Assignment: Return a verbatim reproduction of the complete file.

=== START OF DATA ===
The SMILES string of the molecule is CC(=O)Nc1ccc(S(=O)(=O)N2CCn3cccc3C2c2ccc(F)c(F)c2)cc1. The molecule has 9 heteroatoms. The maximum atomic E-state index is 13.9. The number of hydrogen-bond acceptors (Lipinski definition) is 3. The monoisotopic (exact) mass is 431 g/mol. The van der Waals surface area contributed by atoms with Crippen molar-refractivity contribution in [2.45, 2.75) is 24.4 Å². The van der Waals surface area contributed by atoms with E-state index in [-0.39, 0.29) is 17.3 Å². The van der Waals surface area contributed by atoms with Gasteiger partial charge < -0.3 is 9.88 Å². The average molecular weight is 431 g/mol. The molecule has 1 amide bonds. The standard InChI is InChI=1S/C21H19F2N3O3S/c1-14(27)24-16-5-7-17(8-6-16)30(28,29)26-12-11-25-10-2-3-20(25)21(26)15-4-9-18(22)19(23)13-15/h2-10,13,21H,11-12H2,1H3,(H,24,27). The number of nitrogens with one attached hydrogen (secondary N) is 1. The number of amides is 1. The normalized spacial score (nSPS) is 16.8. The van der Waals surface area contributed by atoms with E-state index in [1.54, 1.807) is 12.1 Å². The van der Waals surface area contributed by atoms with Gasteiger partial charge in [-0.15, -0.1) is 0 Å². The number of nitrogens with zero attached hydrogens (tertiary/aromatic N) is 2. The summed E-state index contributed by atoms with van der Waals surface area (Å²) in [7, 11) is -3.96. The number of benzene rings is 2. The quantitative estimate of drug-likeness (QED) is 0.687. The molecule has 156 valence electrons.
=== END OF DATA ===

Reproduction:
The SMILES string of the molecule is CC(=O)Nc1ccc(S(=O)(=O)N2CCn3cccc3C2c2ccc(F)c(F)c2)cc1. The molecule has 9 heteroatoms. The maximum atomic E-state index is 13.9. The number of hydrogen-bond acceptors (Lipinski definition) is 3. The monoisotopic (exact) mass is 431 g/mol. The van der Waals surface area contributed by atoms with Crippen molar-refractivity contribution in [2.45, 2.75) is 24.4 Å². The van der Waals surface area contributed by atoms with E-state index in [-0.39, 0.29) is 17.3 Å². The van der Waals surface area contributed by atoms with Gasteiger partial charge < -0.3 is 9.88 Å². The average molecular weight is 431 g/mol. The molecule has 1 amide bonds. The standard InChI is InChI=1S/C21H19F2N3O3S/c1-14(27)24-16-5-7-17(8-6-16)30(28,29)26-12-11-25-10-2-3-20(25)21(26)15-4-9-18(22)19(23)13-15/h2-10,13,21H,11-12H2,1H3,(H,24,27). The number of nitrogens with one attached hydrogen (secondary N) is 1. The number of amides is 1. The normalized spacial score (nSPS) is 16.8. The van der Waals surface area contributed by atoms with E-state index in [1.54, 1.807) is 12.1 Å². The van der Waals surface area contributed by atoms with Gasteiger partial charge in [-0.15, -0.1) is 0 Å². The number of nitrogens with zero attached hydrogens (tertiary/aromatic N) is 2. The summed E-state index contributed by atoms with van der Waals surface area (Å²) in [7, 11) is -3.96. The number of benzene rings is 2. The quantitative estimate of drug-likeness (QED) is 0.687. The molecule has 156 valence electrons.